The judge found no evidence that the district attorney’s office knew of the existence of the TRED records until after the first hearings, or that it had covered them up. But, the judge said, “someone has to be in charge of criminal investigations and prosecutions in Orange County.”
Goethals said it was the district attorney’s job to protect the rule of law rather than to ignore wrongdoing by law officers “who may try to cut legal corners.” Officers had, in this case, “habitually ignored the law.”
In a ruling last August, the judge said that the government’s missteps in the case were negligent but not malicious. On Thursday he said, “It is now apparent that the discovery situation in this case is far worse than the court previously realized.”
In his argument before the judge Thursday, Dekraai’s lawyer, Assistant Public Defender Scott Sanders, said prosecutors had repeatedly failed to challenge O.C. jailers on false testimony.
“Are you the opponents of perjury? Does the obstruction of justice offend you? They don’t declare it,” Sanders said. “No one was trying on the other side of this table to get to the truth.”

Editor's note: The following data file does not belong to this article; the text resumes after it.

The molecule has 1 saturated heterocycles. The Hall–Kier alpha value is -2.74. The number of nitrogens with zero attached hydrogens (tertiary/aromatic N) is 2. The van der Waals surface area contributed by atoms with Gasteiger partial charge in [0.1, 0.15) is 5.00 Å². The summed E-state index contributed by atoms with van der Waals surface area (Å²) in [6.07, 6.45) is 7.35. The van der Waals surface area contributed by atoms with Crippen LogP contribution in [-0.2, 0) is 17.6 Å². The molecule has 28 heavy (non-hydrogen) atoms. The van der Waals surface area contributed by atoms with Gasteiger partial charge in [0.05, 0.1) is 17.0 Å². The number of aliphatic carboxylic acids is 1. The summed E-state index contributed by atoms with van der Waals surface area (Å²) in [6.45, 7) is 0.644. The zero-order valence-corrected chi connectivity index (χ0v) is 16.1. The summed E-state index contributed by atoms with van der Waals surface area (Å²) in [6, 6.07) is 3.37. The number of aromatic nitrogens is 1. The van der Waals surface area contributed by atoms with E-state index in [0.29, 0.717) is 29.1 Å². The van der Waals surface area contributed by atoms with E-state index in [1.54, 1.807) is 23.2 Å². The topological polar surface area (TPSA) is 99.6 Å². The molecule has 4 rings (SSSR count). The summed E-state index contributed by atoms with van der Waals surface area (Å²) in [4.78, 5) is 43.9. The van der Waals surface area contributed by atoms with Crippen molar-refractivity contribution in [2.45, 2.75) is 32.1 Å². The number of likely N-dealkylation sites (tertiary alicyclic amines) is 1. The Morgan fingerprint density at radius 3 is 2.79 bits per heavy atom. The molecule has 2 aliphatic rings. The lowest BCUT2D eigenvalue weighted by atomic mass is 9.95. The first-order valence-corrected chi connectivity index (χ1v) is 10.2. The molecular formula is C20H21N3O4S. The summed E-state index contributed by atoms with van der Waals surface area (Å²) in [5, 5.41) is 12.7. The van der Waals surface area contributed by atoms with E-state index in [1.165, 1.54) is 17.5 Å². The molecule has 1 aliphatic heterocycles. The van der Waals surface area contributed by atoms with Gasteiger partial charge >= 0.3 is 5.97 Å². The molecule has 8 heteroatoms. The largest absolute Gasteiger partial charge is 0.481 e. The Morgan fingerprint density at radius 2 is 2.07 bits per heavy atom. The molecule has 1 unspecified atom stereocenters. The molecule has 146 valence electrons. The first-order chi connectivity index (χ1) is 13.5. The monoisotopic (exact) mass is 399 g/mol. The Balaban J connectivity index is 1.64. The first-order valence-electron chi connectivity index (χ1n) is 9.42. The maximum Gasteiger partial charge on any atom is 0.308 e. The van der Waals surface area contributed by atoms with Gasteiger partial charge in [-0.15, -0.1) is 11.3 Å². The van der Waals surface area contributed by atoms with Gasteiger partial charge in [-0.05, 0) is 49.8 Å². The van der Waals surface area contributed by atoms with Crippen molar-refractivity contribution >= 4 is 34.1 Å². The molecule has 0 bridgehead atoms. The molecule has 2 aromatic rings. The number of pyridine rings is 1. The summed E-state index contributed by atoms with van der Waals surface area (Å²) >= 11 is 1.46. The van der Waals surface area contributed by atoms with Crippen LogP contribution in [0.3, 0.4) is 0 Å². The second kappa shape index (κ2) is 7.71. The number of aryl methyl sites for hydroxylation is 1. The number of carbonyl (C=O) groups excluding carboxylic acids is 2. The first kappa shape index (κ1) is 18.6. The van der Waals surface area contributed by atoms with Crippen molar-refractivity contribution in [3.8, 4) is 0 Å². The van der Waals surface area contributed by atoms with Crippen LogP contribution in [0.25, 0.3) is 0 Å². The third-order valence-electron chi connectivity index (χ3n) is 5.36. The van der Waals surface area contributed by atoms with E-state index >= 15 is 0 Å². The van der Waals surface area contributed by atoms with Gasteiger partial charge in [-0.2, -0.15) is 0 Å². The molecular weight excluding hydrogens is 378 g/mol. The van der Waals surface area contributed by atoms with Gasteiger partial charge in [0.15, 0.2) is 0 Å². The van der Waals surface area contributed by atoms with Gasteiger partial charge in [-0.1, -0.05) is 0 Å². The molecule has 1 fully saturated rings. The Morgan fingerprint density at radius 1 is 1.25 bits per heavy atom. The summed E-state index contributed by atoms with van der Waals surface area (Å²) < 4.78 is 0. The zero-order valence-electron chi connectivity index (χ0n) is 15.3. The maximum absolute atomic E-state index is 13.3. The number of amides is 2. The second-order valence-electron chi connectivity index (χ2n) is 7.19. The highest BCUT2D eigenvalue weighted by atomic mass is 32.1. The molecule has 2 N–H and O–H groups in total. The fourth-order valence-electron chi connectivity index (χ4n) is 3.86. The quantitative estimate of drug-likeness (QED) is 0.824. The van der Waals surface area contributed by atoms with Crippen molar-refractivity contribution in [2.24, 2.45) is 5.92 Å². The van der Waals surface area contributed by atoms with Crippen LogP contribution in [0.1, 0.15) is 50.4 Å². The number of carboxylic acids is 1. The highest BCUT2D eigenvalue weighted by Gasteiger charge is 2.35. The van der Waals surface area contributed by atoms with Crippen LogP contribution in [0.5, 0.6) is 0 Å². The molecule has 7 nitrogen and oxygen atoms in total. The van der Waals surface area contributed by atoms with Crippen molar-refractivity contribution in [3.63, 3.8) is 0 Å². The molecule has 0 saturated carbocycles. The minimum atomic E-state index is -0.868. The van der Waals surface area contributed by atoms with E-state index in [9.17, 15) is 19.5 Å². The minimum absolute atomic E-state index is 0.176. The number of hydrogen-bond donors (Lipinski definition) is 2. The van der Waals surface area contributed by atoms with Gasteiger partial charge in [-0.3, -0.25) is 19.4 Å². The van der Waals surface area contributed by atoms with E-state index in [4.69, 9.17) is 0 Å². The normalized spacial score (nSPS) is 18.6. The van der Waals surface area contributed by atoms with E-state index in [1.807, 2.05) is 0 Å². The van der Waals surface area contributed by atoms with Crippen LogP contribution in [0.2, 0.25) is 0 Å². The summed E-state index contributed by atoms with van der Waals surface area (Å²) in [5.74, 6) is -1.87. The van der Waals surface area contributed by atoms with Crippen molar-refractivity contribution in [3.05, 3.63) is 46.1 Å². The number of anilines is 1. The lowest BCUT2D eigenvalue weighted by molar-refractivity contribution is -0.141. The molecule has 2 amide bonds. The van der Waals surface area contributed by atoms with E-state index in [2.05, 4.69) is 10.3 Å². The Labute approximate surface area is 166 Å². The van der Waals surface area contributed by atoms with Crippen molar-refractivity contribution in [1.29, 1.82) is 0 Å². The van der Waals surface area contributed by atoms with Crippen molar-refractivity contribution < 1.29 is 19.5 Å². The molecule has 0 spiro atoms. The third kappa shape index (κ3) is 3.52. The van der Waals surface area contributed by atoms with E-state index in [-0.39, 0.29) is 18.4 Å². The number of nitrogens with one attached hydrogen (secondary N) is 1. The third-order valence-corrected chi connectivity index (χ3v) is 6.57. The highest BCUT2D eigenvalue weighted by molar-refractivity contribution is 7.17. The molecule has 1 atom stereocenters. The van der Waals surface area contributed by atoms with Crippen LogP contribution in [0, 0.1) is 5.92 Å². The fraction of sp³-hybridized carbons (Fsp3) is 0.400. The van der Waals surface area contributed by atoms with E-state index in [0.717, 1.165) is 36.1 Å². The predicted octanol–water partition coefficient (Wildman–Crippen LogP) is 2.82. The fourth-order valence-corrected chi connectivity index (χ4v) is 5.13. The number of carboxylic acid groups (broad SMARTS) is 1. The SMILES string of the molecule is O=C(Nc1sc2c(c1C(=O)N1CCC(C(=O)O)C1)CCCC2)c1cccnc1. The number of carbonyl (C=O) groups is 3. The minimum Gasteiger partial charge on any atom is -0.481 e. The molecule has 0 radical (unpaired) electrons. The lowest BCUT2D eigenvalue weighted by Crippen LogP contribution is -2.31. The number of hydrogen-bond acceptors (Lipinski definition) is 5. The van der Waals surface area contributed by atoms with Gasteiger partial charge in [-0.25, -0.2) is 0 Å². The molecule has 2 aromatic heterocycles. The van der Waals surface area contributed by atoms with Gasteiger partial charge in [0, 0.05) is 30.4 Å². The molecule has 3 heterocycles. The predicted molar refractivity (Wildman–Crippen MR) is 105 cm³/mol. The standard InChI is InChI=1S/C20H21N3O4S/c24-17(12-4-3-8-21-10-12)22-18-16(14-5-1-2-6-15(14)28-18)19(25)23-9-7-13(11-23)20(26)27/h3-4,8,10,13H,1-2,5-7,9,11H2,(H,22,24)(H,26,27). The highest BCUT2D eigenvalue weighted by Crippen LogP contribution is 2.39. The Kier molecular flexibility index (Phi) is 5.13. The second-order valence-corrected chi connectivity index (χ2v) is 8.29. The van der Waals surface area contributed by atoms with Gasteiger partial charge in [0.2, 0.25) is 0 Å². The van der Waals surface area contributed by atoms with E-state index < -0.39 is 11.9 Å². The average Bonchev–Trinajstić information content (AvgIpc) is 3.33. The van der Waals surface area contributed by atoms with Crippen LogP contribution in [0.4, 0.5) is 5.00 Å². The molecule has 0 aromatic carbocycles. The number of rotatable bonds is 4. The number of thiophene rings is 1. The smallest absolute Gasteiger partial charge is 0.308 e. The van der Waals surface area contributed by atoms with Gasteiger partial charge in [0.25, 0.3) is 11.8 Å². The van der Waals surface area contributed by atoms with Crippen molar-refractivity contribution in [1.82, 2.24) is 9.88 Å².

Sanders said he had wasted two years uncovering government misconduct, time that he could have spent preparing Dekraai’s defense against the death penalty. “We can’t get that time back,” he said.
Deputy Dist. Atty. Howard Gundy said Sanders’ argument lacked cogent legal analysis. As a law school paper “it would get an F....”
“He spent 30 minutes pointing the finger at the district attorney’s office,” Gundy said, adding that since incriminating remarks Dekraai made to the informant had been ruled inadmissible, “There’s no prejudice against Mr. Dekraai. None. Zero.”